California, for example, recently cracked down on insurers who were limited to free testing for sexually transmitted diseases once a year, saying it was not sufficient under state and federal law.

Sets the ACA parameter. Federal guidelines say that smoking cessation programs, for example, must include coverage for medications, counseling, and up to two quitting efforts each year.

With contraception, insurers must offer at least one option without a copy in most birth control departments but there is no need to cover every single contraceptive product on the market without a copy. For example, insurers may focus on generics rather than brand-name products. (The law allows employers to opt out of birth control mandates.)

4. Some tests – often expensive – have special challenges that affect coverage determination.

As soon as the ACA became effective, there were problems. There was a lot of drama surrounding the colonoscopy. Initially, patients saw that if polyps were found they were billed for co-payment. But health regulators have stopped it, saying polyp removal is considered an essential part of screening tests. These rules currently apply to commercial insurance and are still being phased out for Medicare.

Most recently, federal guidelines have clarified that patients cannot be charged for ordered colonoscopy after questionable results in stool-based tests, such as patients being mailed home, or having a colon examined using a CT scanner.

The rules apply to job-based and other commercial insurance with a caution: they apply to policies that start planning in May of the year, so some patients with calendar-year coverage may not be included yet.

At that point, it would be “a huge win,” said Dr. Mark Fendrick, director of the Center for Value-Based Insurance Design at the University of Michigan.

But, he noted, Medicare is not included. He and others are urging Medicare to follow suit.

Such differences in payment rules based on whether a test is considered a diagnostic or screening test are a problem for other types of tests, including mammograms.

This recently confused Laura Brewer of Grass Valley, California, when she went for a mammogram and ultrasound in March, six months after a different radiologist noticed a cyst in a previous test. The previous test did not cost him anything, so he was shocked to see a bill of more than $ 1,677 for a procedure now considered diagnostic.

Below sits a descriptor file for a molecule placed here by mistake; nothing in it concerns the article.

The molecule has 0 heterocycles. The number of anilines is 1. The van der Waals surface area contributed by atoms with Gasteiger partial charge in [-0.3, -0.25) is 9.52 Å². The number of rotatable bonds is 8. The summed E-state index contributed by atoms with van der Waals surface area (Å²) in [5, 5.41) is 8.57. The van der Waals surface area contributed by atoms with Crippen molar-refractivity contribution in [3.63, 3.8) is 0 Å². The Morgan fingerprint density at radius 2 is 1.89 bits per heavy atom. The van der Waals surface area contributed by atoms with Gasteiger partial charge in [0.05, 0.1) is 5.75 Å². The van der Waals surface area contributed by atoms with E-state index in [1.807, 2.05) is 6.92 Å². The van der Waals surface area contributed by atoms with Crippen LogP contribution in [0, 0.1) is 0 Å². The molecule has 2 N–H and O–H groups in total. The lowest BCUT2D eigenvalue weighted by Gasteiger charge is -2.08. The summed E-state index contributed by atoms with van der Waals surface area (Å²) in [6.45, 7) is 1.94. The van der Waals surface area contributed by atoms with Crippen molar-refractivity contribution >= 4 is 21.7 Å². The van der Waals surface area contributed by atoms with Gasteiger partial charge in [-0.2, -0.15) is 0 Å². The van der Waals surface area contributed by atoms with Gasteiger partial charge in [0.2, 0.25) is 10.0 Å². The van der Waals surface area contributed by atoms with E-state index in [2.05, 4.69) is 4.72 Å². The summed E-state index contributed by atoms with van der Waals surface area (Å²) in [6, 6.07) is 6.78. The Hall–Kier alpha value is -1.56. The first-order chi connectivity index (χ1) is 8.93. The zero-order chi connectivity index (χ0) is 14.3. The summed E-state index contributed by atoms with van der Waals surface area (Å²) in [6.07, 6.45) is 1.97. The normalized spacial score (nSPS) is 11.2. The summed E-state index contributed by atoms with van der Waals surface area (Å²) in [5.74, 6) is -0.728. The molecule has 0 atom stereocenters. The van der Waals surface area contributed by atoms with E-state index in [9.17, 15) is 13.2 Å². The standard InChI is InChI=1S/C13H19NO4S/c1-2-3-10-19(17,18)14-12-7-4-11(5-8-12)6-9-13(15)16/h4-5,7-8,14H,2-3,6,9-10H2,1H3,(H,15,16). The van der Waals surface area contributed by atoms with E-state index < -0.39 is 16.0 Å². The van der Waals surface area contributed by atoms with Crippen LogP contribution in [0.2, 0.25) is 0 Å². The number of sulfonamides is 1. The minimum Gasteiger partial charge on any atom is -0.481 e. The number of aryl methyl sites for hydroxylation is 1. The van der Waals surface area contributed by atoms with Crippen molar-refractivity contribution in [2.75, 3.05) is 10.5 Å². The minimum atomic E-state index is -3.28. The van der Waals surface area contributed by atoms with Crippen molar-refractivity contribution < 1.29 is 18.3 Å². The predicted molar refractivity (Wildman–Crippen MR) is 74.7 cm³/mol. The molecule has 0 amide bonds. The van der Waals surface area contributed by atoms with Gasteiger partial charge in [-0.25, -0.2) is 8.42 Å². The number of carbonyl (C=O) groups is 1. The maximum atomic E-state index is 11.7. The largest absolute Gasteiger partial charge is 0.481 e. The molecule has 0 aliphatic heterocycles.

“They’re giving me the same service and changing it to diagnostic instead of screening,” Brewer said.

Keith of Georgetown points out a related complication: it may not be a specific development or symptom that triggers that change. “If patients have a family history and need to be examined more frequently, it is often coded as diagnostic,” he said.

5. Vaccines and medicines can also be difficult

Dozens of vaccines for children and adults, including chickenpox, measles and tetanus, have been covered without cost sharing. So are some medications for breast cancer and some preventative medications, including high cholesterol statins. Pre-exposure drugs for HIV prevention – along with many related tests and follow-up care – are covered at no cost to high-risk HIV-negative adults.

So what next?

Overall, the ACA has helped reduce out-of-pocket costs for preventive care, Keith says. But, like almost everything else with the law, it has also attracted critics.

They include some conservatives who oppose free service, who have filed a lawsuit in a federal district court in Texas that, if overturned, could overturn or restrict parts of the law that do not share any costs for preventive care.

In that case the verdict, Kelly vs. Bessera – The latest in a series of ACA challenges since it went into effect – may come this summer and will likely be appealed.

If the final decision invalidates the restraining order, millions of patients, including those who buy their own insurance and those who receive it through their jobs, could be affected.

“Every insurer or employer will be left to decide whether to cover any preventive services and do so by sharing the cost,” Keith said. “So even those who have not lost access to preventive services may have to pay out of pocket for all or some preventive care.”

KHN (Kaiser Health News) is a national newsroom that creates in-depth journalism about health issues. KHN is one of the three major operating programs of KFF (Kaiser Family Foundation), including policy analysis and polling. KFF is a non-profit organization that provides health information to the nation.